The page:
For the first year after the launch of Windows 10, Microsoft will offer users of Windows 8.1, Windows Phone 8.1, and Windows 7 free upgrades to the new operating system.

The offer for Windows 8.1 users was expected. Few thought Microsoft would charge customers for the privilege of updating from the widely panned operating system. But in offering a free upgrade to Windows 7 users — who account for roughly 60% of the Windows customer base — Microsoft is indicating it’s going all in on Windows 10.

Follow along via tweets from the event by me and tech columnist Brier Dudley:

Earlier:

Microsoft is ready to give consumers a peek at the progress it’s making on its most famous product.

A daylong Windows 10 preview event in Redmond is set to begin at 9 a.m. Pacific Wednesday and will be webcast live. Expect to hear from Chief Executive Satya Nadella, operating systems head Terry Myerson, user experience designer Joe Belfiore, and Xbox leader Phil Spencer.

In Windows 10, Microsoft has at least three major goals:

  • Overcome the stumbles of Windows 8. That operating system, released in 2012, was a bold leap forward, an effort to woo the emerging tablet market with a touchscreen-optimized interface. But it went too far for many consumers (and had little appeal to businesses), creating a jarring transition between tablet-optimized mode and the old, familiar Windows desktop. Windows 10 is Microsoft’s bid to create a user experience that makes sense on the entire spectrum of devices, from smartphones to wall-sized displays.
  • Lay the groundwork for a resurgence outside of the PC. Microsoft is trailing badly in the smartphone and tablet markets. Part of the reason why: developers don’t see much of a need to spend the hours developing applications for Windows Phone or the Windows store after already releasing versions for Google’s Android or Apple’s iOS. Microsoft brass hope Windows 10 will make it easier for developers to write applications that can be relatively painlessly re-purposed for the operating system’s smartphone, laptop, and tablet variants.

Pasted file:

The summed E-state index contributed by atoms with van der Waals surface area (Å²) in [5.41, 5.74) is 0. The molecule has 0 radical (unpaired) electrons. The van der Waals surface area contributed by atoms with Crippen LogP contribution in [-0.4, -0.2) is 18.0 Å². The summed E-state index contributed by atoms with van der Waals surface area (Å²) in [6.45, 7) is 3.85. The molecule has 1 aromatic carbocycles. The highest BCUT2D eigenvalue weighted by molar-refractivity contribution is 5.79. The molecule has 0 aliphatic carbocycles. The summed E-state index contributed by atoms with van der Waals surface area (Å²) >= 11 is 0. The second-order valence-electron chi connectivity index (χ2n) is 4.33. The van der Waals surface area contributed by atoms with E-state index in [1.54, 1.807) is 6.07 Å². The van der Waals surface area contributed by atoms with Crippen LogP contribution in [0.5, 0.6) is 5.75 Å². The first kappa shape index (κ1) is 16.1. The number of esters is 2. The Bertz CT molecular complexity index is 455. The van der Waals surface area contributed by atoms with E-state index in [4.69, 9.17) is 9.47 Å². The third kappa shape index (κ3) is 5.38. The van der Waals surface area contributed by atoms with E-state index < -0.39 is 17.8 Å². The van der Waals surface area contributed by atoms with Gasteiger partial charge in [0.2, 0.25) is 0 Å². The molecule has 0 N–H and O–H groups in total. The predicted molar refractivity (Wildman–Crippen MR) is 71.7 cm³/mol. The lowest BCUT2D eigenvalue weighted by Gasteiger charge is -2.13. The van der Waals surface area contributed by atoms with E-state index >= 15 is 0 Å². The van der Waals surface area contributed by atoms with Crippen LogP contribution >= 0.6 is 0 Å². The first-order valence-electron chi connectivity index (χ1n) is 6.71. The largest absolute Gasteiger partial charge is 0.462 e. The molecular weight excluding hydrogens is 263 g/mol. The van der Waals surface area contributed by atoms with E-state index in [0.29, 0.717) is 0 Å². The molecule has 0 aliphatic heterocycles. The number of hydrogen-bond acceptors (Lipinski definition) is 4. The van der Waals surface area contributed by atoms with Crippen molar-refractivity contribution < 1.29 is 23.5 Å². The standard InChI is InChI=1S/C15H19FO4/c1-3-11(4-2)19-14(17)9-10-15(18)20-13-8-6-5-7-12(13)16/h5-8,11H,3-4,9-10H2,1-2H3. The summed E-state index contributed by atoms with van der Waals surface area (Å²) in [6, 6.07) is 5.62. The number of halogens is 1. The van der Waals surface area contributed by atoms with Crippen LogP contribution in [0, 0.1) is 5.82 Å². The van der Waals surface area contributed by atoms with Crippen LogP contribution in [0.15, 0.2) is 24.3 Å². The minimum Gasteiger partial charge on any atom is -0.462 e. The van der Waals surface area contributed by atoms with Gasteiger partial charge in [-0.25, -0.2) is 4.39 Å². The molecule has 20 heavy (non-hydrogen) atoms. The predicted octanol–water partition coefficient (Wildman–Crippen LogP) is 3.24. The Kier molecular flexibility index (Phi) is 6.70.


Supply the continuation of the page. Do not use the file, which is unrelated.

• Persuade businesses to jump from Windows 7. Microsoft made its initial pitch to enterprises during the unveiling of Windows 10 back in September. And though Microsoft has telegraphed that Wednesday’s event will target individual consumers, the line between business and home computing is blurry in a bring-the-iPad-to-work world. Don’t be surprised if Microsoft execs also highlight their plans for software that helps people get things done, particularly under the catchall “productivity” mantra.
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Comments | More in Windows | Topics: microsoft, windows 10

January 20, 2015 at 9:47 AM

Microsoft buys text analysis startup Equivio

Microsoft seems to like something about Israeli data-analysis startups.

The company announced today that it has acquired text-analysis firm Equivio, a few months after buying cloud security machine-learning startup Aorato.

Equivio’s algorithms sift through documents and emails to group related documents and identify which ones might trigger a company’s confidentiality provisions or other legal labels. With email and computers facilitating an explosion in the amount of documents companies and governments produce, sorting through those can quickly turn into a task that requires many hours of work by humans.

The Rosh HaAyin-based company, which on its website also lists an office in Rockville, Md., says its clients include the U.S. Justice Department and auditing and consulting giants KPMG and Deloitte.

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Comments | More in Deals | Topics: deals, equivio, machine learning